What would happen if the IMF bailed out Britain?



The International Monetary Fund (IMF) issued a rare warning to a G7 economy on Tuesday when it called on Liz Truss’s new administration to “re-evaluate” Kwasi Kwarteng’s tax-slashing, heavy-borrowing “mini-Budget”.

The chancellor outlined his plans for driving economic growth by scrapping £45bn in tax to Parliament on Friday 23 September – a strategy that proved not to include accompanying spending cuts or even a cost estimate from the Office for Budget Responsibility – only for the value of the pound to go crashing to an all-time low against the US dollar the following Monday morning.

Amid a storm of criticism denouncing Mr Kwarteng’s “reckless gambling”, the Bank of England duly stepped in to reassure the markets it would “not hesitate” to raise interest rates to rein in inflation, prompting panicked British mortgage lenders to withdraw hundreds of offers.

Threadneedle Street has since announced its intention to buy up government bonds to restore stability.

In between those two statements, the IMF released one of its own.

“Given elevated inflation pressures in many countries, including the UK, we do not recommend large and untargeted fiscal packages at this juncture, as it is important that fiscal policy does not work at cross purposes to monetary policy,” it said.

“Furthermore, the nature of the UK measures will likely increase inequality.”

Economist Nouriel Roubini, nicknamed “Dr Doom” due to his frequent pessimistic predictions, had already taken to social media to say that British investments were trading “like an emerging market”, that the country was on a path leading back in time to the bad old days of the 1970s and would eventually need to “go and beg for an IMF bailout”.

The IMF was founded after the Bretton Woods Conference of July 1944 towards the end of the Second World War to act as a global financial watchdog.

It is tasked with managing the global regime of exchange rates and international payments between nations, with the ultimate goal of promoting sustainable growth, improved living standards and reductions in poverty.

However, since the collapse of fixed exchange rates in 1973, the institution has taken on a more active role to intervene in struggling economies from Indonesia to Argentina, Brazil and Mexico, most recently doing so in Greece, Iceland, Portugal and Ireland during the European sovereign debt crisis of 2010 and then again in the global Covid-19 pandemic.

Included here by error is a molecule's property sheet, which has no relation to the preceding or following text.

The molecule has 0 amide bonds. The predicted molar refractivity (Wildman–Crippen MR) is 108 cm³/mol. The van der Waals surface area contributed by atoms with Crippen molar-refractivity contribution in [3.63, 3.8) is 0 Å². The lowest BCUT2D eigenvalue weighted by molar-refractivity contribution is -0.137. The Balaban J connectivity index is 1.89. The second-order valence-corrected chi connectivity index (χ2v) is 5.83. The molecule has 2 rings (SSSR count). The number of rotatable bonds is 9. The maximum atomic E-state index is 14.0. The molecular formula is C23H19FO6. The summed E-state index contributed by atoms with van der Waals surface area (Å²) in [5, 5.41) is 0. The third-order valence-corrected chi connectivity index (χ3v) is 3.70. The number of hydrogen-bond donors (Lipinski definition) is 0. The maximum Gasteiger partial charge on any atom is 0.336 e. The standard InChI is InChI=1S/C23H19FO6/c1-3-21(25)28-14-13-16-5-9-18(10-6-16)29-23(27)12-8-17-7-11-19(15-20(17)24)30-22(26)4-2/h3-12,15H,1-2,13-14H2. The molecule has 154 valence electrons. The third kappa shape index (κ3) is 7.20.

As the Council of Foreign Relations explains: “The IMF is akin to a credit union that permits its membership access to a common pool of resources — funds that represent the financial commitment or quota contributed by each nation, relative to its size.

“In theory, members with balance-of-payments trouble seek recourse with the IMF to buy time to rectify their economic policies and restore economic growth.”

The fund has the power to issue loans to its struggling member states, of which there are 190, at its discretion.

These bailouts are given on the understanding that conditions imposed by the IMF will be met, with the intention of returning that government’s finances to a more stable footing.

A country typically calls on the fund in its capacity as a financial firefighter when it can no longer bankroll imports or service its debt to creditors.

The IMF then extends the government in question a loan and agrees a debt-repayment schedule, much as a high street lender would with a customer.

In return, the nation concerned implements the reforms requested, which will have been designed to rectify its balance and to restore foreign exchange reserves to its central bank, its Treasury effectively temporarily relinquishing control over the economy in order to pursue the IMF’s policy prescriptions.

These are designed to guarantee the repayment of the loan and dictate how the money granted is spent.

Bulgarian economist Kristalina Georgieva, the current managing director and chairwoman of the IMF

(AP)

The more assertive IMF seen in recent decades has attracted its fair share of criticism over the way it goes about its business, however, with Joseph Stiglitz, the Nobel Prize-winning economist, arguing in his book Globalisation and its Discontents (2002) that the fund had repeatedly failed in its efforts to lift the world’s poorest countries out of poverty and that the conditions of its loans, such as implementing austerity programmes, high interest rates, liberalisation and privatisation initiatives, have often proven too draconian and ultimately counterproductive.

In some instances, indebted countries have preferred of late to take loans from friendly foreign governments rather than the IMF as a means of sidestepping its condition-based approach and retaining greater autonomy.

Pakistan, for instance, preferred to do this in 2018, going to China, Saudi Arabia and the UAE for financial assistance before it sat down to negotiations with the fund.

The UK, which became a member of the fund on 27 December 1945, has actually been forced to appeal to the IMF for a loan once before.

This occurred in 1976 under Jim Callaghan’s Labour government, which sought £3.6bn when the pound again tumbled against the dollar amid runaway inflation.

The request was one of the largest ever received by the IMF at the time but was granted on the condition that the UK cut its spending and balanced the books.

It did so and the pound duly recovered its value in March 1980, by which point Margaret Thatcher’s Conservatives were in power.



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